The World Health Organisation (WHO) Independent High-Level Commission on NCDs’ new report, Time to Deliver, called for urgent action against chronic diseases and mental disorders, the globe’s leading cause of death and ill-health, but failed to include a recommendation on taxing sugary beverages.
There has been a lot of controversy surrounding the sugar tax which was officially implemented on April 1. The tax, equivalent to a levy of about 11 percent on can of coke, is aimed at tackling South Africa’s obesity epidemic and the diseases associated with it. Health-e News busted five common myths.
South Africa is less than two weeks away from implementing the hard-won tax on sugary drinks. Health Minister Aaron Motsoaledi said now that “we’ve got a foot in the door” he will strengthen the government’s fight against the negative health impacts of sugar by pushing for a higher tax.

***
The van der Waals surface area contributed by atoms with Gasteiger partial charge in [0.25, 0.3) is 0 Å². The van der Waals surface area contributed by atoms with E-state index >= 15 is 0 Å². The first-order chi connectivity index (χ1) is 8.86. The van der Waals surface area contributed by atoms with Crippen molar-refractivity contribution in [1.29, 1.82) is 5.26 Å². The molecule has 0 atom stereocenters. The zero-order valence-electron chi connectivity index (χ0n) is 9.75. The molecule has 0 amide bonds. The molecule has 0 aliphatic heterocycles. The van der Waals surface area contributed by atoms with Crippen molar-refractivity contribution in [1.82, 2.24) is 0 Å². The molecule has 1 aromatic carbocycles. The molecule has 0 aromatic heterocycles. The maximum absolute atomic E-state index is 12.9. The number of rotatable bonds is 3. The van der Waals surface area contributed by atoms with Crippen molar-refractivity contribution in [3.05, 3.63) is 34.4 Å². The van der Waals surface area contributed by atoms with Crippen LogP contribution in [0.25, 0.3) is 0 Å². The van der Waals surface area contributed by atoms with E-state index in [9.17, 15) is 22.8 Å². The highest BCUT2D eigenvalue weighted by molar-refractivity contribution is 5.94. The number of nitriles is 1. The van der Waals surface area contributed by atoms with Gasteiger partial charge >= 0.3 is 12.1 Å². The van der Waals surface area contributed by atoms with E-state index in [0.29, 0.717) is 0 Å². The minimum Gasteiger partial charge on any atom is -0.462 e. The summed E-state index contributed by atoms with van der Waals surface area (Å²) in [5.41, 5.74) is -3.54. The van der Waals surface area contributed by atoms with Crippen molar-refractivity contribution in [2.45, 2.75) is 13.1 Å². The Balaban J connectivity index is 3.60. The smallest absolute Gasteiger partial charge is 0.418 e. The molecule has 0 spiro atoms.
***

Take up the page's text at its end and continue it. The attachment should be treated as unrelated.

For over 18 months, the sugar and beverage industries have had the help of politicians to wage war against a proposed tax on sugary drinks in a microcosm of all that is rotten in this country. But the fight is not yet over.
The chairperson of Parliament’s Standing Committee on Finance revealed in the National Assembly yesterday that he had received threats from industry-linked people to drop the tax on sugary drinks.